A house is just a house. It’s the people inside of it that make it a home.
Today our family embarks on a new adventure. Yesterday, we moved out of the house we’ve lived in and loved for 13 years (lucky 13). There are a lot of memories packed into that space. Our first dog lived and died there, and where our second dog was ushered into our lives. Our son was born, hurriedly, on the bathroom floor, late on a June night some 11 years ago. It’s the front door through which we carried our daughter for the first time, home from weeks in the hospital after her premature birth. It is the place where we toasted my parents on their final trips to our home before their passing. It was the site of celebrating new jobs, report cards, goals scored, birthdays, Christmases and anniversaries. Backyard plays with friends from around the neighbourhood, special bonds formed with so many.
But all of these things, much like all the objects and possessions in the house, can be packaged up, and carried with us as memories, and friends can remain friends no matter where one lives.
A house is just a house. It’s the memories formed inside of and around it that make it a home.
So, we are taking on a new adventure. It is equal measures new and exciting, and familiarity.
Some 22 years ago, almost to this week, I first laid eyes on our new home. It is a place already full of memories for our family.
|One kid's bedroom. Without the kid, though, just a room.|
That requires some explanation, I know. So here we go.
|That bathroom floor where our son was born!|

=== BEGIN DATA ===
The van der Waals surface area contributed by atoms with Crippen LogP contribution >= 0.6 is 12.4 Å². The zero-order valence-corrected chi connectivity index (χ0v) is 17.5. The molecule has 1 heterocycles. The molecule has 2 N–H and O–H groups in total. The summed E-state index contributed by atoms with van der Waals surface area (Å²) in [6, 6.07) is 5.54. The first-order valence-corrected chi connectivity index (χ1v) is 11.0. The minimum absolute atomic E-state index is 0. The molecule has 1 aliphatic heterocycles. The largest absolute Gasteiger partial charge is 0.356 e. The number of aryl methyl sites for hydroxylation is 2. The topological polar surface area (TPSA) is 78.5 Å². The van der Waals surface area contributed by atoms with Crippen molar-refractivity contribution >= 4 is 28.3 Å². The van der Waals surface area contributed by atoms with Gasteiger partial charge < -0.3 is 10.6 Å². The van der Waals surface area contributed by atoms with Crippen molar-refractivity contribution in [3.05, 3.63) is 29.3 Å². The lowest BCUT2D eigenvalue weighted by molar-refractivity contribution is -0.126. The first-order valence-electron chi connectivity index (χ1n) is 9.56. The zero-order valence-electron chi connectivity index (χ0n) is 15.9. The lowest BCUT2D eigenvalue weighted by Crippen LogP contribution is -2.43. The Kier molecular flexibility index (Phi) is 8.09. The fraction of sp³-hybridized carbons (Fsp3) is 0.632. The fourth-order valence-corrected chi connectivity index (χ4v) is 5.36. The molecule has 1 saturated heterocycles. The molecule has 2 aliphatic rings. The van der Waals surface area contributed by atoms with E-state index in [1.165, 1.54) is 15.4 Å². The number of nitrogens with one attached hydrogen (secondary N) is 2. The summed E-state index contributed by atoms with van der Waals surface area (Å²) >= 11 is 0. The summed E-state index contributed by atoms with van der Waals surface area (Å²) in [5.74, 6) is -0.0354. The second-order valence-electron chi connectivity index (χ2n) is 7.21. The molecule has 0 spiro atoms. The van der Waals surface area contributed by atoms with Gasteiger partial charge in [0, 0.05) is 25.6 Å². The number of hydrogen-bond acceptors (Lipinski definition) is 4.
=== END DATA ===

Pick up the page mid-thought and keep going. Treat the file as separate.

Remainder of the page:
As a 17-year-old, I first came to this place I today call home. My dad drove me from Kamloops on a warm day in June, 1997. A lanky kid, come to the big city of Vancouver to attend his girlfriend’s high school graduation.
In my mid-20’s, I stood in the corner of the living room of the same house on the West side of town, at a make-shift altar space cleared out. A slightly-less lanky kid saying ‘I Do’ to that same girl, and she the same to me, before God and gathered family.
And in my late 30’s (err, that would be now), a familial arrangement is made, one that will benefit multiple generations.
The house (in case you haven’t figured it out by now), is the one that Kate grew up in. Her mom has been there for some 45 years, and she and her partner are ready to downsize… without going too far away. A laneway house is about to be built in the back yard. Kate, the kids and I have just moved into the main house. It will position Kate’s mom well to not have to take care of a big property, and for us to be nearby to help her in whatever way as years tick by. It’s a homecoming for Kate, for certain, having spent her first many years here. But it’s also a full circle for me, too, for all the memories I have in this place.
As for our kids, they too, have existing memories from this house, and they don’t have to feel quite so nervous about a move as new schools await and a different way of moving through the world is now upon them. We hope, among many things, that the kids will nurture a deep sense of appreciation for what family supporting family can look like. Many cultures are smart enough to know that intergenerational living has benefits for all involved, and we’re hoping to model that.
|Another kid's room, now empty|
It will be a while before the dust settles on the laneway house project, so there is still some maneuvering to be done before this new arrangement is totally underway. In the short term, we also have a lot of boxes to unpack, so pictures of some finished spaces will come soon!
Kate has asked me a number of times if I feel sad for leaving the house that we first bought together, renovated multiple times, built a family in and weaved ourselves into the fabric of the neighbourhood. I don’t feel sad. I never feel sad for moving on from a place. It has always been this way for me. I am always interested more in looking forward to new beginnings.
|Nino takes his final front porch|
siesta at our now-former home.
After all--need I say it again--a house is just a house. It’s the memories formed inside of and around it that make it a home.
And I will carry those memories with me, always. They don't get left behind, and best of all, there is no packing or unpacking of boxes required to get to them.
|Welcome back home, Kate|